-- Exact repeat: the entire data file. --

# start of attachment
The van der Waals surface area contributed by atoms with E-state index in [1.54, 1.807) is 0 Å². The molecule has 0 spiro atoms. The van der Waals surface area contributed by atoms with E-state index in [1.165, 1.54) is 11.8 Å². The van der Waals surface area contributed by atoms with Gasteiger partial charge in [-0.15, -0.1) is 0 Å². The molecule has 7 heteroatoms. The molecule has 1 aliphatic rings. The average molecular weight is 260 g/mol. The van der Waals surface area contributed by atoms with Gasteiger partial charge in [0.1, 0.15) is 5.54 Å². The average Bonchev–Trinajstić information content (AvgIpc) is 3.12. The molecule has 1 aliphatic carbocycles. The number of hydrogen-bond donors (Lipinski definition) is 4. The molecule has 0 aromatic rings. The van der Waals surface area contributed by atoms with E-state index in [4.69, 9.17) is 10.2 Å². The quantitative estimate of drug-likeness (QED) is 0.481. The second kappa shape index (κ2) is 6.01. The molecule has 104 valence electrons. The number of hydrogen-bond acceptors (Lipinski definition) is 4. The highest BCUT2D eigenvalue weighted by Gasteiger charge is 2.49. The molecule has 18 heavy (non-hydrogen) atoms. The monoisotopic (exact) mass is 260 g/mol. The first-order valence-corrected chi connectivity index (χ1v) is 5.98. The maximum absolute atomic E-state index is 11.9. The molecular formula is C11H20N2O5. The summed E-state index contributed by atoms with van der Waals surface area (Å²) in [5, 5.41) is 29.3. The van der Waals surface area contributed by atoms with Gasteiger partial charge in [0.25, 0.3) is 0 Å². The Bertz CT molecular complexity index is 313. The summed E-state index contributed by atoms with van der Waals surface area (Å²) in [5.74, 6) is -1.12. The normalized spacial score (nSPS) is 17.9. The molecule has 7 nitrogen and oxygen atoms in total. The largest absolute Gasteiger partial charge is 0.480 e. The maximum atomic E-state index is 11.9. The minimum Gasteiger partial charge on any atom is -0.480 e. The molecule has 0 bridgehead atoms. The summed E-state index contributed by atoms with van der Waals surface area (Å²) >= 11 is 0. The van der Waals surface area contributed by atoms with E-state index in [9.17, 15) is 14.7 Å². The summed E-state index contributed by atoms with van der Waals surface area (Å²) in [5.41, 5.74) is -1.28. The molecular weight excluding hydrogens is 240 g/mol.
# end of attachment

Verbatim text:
The van der Waals surface area contributed by atoms with E-state index in [1.54, 1.807) is 0 Å². The molecule has 0 spiro atoms. The van der Waals surface area contributed by atoms with E-state index in [1.165, 1.54) is 11.8 Å². The van der Waals surface area contributed by atoms with Gasteiger partial charge in [-0.15, -0.1) is 0 Å². The molecule has 7 heteroatoms. The molecule has 1 aliphatic rings. The average molecular weight is 260 g/mol. The van der Waals surface area contributed by atoms with Gasteiger partial charge in [0.1, 0.15) is 5.54 Å². The average Bonchev–Trinajstić information content (AvgIpc) is 3.12. The molecule has 1 aliphatic carbocycles. The number of hydrogen-bond donors (Lipinski definition) is 4. The molecule has 0 aromatic rings. The van der Waals surface area contributed by atoms with E-state index in [4.69, 9.17) is 10.2 Å². The quantitative estimate of drug-likeness (QED) is 0.481. The second kappa shape index (κ2) is 6.01. The molecule has 104 valence electrons. The number of hydrogen-bond acceptors (Lipinski definition) is 4. The highest BCUT2D eigenvalue weighted by Gasteiger charge is 2.49. The molecule has 18 heavy (non-hydrogen) atoms. The monoisotopic (exact) mass is 260 g/mol. The first-order valence-corrected chi connectivity index (χ1v) is 5.98. The maximum absolute atomic E-state index is 11.9. The molecular formula is C11H20N2O5. The summed E-state index contributed by atoms with van der Waals surface area (Å²) in [5, 5.41) is 29.3. The van der Waals surface area contributed by atoms with Gasteiger partial charge in [0.25, 0.3) is 0 Å². The Bertz CT molecular complexity index is 313. The summed E-state index contributed by atoms with van der Waals surface area (Å²) in [5.74, 6) is -1.12. The normalized spacial score (nSPS) is 17.9. The molecule has 7 nitrogen and oxygen atoms in total. The largest absolute Gasteiger partial charge is 0.480 e. The maximum atomic E-state index is 11.9. The minimum Gasteiger partial charge on any atom is -0.480 e. The molecule has 0 bridgehead atoms. The summed E-state index contributed by atoms with van der Waals surface area (Å²) >= 11 is 0. The van der Waals surface area contributed by atoms with E-state index in [9.17, 15) is 14.7 Å². The summed E-state index contributed by atoms with van der Waals surface area (Å²) in [5.41, 5.74) is -1.28. The molecular weight excluding hydrogens is 240 g/mol.